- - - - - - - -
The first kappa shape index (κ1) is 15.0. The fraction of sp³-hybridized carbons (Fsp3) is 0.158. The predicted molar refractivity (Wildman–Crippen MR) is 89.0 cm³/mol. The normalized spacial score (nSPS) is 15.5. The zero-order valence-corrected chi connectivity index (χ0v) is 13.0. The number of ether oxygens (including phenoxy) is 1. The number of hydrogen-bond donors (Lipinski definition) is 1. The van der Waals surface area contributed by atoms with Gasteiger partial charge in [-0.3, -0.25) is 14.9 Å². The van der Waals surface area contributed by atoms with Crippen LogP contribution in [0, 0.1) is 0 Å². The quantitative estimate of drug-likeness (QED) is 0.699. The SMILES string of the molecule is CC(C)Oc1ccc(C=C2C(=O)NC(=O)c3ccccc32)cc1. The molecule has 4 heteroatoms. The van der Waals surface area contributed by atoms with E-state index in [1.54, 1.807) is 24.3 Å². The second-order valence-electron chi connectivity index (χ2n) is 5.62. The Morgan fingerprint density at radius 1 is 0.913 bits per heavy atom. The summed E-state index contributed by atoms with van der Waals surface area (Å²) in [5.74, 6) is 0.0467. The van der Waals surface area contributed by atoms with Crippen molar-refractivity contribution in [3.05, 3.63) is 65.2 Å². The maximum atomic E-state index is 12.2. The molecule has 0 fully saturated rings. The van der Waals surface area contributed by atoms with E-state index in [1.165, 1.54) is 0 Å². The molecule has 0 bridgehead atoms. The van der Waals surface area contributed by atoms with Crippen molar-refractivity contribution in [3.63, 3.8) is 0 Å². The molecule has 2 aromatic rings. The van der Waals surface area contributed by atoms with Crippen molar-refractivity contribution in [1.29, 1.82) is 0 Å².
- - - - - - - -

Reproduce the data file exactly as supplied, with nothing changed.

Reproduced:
The first kappa shape index (κ1) is 15.0. The fraction of sp³-hybridized carbons (Fsp3) is 0.158. The predicted molar refractivity (Wildman–Crippen MR) is 89.0 cm³/mol. The normalized spacial score (nSPS) is 15.5. The zero-order valence-corrected chi connectivity index (χ0v) is 13.0. The number of ether oxygens (including phenoxy) is 1. The number of hydrogen-bond donors (Lipinski definition) is 1. The van der Waals surface area contributed by atoms with Gasteiger partial charge in [-0.3, -0.25) is 14.9 Å². The van der Waals surface area contributed by atoms with Crippen LogP contribution in [0, 0.1) is 0 Å². The quantitative estimate of drug-likeness (QED) is 0.699. The SMILES string of the molecule is CC(C)Oc1ccc(C=C2C(=O)NC(=O)c3ccccc32)cc1. The molecule has 4 heteroatoms. The van der Waals surface area contributed by atoms with E-state index in [1.54, 1.807) is 24.3 Å². The second-order valence-electron chi connectivity index (χ2n) is 5.62. The Morgan fingerprint density at radius 1 is 0.913 bits per heavy atom. The summed E-state index contributed by atoms with van der Waals surface area (Å²) in [5.74, 6) is 0.0467. The van der Waals surface area contributed by atoms with Crippen molar-refractivity contribution in [3.05, 3.63) is 65.2 Å². The maximum atomic E-state index is 12.2. The molecule has 0 fully saturated rings. The van der Waals surface area contributed by atoms with E-state index in [1.165, 1.54) is 0 Å². The molecule has 0 bridgehead atoms. The van der Waals surface area contributed by atoms with Crippen molar-refractivity contribution in [3.63, 3.8) is 0 Å². The molecule has 2 aromatic rings. The van der Waals surface area contributed by atoms with Crippen molar-refractivity contribution in [1.29, 1.82) is 0 Å².